Victor Davis Hanson, the military historian and farmer, finds lessons from Japan’s suffering in a Pajamas Media commentary, “The Fragility of Complex Societies”:
The Efficiency of Complexity Versus the Flexibility of De-centralization
Japan’s high density, central planning, mass transit, demographic uniformity, and a culture of mutual dependence allow millions to live humanely and successfully in quite crowded conditions (in areas of Tokyo at 6,000 persons and more per square kilometer). And compared to other Asian and African cities (Mumbai or Lagos) even Tokyo is relatively not so dense, though far more successful. Yet such urban societies are extremely vulnerable to the effects of earthquakes, tsunamis, “man-caused disasters” and other assorted catastrophes, analogous in nature perhaps to tightly knit bee colonies that have lost their queens.
I don’t know quite why many of our environmentalists and urban planners wish to emulate such patterns of settlement (OK, I do know), since for us in America it would be a matter of choice, rather than, as in a highly congested Japan, one of necessity. Putting us in apartments and high rises, reliant on buses and trains, and dependent on huge centralized power, water, and sewage grids are recipes not for ecological utopia, but for a level of dependence and vulnerability that could only lead to disaster. Again, I understand that in terms of efficiency of resource utilization, such densities make sense and I grant that culture sparks where people are, but in times of calamity these regimens prove enormously fragile and a fool’s bargain.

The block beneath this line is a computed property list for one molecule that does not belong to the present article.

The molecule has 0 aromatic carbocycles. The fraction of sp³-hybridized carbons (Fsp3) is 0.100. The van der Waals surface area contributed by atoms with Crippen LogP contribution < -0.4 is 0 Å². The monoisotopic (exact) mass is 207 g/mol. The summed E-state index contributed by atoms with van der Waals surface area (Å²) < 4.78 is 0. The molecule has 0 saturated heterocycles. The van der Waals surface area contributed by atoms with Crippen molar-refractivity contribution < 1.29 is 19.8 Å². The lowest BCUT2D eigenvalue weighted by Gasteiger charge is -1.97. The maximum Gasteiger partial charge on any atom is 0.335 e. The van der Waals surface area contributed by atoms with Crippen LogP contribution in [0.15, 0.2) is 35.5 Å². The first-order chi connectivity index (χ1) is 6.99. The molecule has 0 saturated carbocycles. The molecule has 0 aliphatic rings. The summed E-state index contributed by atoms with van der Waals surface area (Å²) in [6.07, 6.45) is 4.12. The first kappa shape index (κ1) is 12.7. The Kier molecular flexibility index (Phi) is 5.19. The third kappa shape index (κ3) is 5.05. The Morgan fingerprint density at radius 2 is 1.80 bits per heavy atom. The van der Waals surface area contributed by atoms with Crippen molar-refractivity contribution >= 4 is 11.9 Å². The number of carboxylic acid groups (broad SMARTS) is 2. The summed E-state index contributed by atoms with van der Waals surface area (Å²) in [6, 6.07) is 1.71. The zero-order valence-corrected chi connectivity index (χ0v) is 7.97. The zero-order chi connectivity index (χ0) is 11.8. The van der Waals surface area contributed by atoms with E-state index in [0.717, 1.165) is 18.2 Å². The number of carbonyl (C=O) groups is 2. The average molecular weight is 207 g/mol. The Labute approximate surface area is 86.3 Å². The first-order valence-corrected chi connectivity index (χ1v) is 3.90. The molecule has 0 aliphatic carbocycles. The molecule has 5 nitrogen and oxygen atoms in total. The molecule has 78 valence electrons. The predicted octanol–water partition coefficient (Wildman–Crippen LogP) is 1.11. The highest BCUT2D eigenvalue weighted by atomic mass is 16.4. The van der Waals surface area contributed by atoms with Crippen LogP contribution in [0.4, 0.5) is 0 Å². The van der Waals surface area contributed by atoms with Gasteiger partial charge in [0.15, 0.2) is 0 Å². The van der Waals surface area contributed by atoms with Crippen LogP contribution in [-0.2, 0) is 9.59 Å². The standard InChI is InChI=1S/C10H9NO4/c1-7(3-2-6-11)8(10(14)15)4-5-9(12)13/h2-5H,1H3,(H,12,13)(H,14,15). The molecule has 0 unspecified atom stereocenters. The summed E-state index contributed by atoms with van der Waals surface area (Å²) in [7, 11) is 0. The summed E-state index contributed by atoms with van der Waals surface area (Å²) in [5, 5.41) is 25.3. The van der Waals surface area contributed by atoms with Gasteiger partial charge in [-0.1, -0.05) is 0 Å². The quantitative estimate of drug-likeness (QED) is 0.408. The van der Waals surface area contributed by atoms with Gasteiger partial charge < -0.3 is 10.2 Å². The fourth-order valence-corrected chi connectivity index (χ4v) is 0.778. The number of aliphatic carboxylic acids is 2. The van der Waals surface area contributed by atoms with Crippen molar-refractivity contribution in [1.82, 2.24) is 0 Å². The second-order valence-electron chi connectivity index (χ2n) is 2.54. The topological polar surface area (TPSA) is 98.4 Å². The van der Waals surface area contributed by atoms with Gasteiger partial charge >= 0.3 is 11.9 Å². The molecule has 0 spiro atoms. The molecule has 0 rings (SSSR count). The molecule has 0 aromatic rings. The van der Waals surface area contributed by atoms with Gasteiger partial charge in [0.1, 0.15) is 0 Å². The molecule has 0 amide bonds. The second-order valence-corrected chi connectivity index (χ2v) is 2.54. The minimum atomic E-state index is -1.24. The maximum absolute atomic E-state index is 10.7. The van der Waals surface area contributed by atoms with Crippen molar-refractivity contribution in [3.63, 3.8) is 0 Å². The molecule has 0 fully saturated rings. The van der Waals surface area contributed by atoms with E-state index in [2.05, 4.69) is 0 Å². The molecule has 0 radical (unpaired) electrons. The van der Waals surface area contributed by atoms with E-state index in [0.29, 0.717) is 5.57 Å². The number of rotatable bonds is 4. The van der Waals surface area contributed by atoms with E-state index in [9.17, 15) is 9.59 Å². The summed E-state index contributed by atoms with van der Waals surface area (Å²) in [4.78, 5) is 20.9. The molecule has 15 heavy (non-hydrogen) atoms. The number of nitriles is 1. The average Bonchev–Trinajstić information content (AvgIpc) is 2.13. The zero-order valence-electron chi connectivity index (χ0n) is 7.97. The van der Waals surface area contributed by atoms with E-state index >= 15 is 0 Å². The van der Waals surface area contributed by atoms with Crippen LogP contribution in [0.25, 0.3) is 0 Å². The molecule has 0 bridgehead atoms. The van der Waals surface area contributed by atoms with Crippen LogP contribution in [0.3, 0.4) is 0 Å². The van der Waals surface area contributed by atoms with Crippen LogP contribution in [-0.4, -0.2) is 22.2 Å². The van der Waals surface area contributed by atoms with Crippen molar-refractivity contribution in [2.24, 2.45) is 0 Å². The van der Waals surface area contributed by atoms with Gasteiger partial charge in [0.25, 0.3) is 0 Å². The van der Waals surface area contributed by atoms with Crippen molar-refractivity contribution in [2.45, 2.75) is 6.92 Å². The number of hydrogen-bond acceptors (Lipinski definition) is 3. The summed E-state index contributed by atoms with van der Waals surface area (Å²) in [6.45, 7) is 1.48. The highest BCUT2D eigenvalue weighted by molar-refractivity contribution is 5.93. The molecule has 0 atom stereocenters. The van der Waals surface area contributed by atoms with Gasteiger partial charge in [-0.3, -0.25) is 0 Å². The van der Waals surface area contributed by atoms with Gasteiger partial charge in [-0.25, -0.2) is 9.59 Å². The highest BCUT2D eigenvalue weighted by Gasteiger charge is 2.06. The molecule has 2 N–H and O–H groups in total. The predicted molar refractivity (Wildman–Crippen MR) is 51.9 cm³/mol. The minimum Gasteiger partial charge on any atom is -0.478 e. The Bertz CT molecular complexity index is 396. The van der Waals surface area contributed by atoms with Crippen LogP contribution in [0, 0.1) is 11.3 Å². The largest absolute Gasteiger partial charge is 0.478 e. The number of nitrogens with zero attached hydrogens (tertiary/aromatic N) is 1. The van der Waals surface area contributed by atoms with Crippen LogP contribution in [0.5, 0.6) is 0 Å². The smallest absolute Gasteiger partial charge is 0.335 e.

The Obama Administration promotes this kind of increased urban density and government planning under the rubric “livable communities” and “livable and sustainable communities.”
(Hat tip: Lou Dolinar, “An Update on Japan’s Bullet Trains.)
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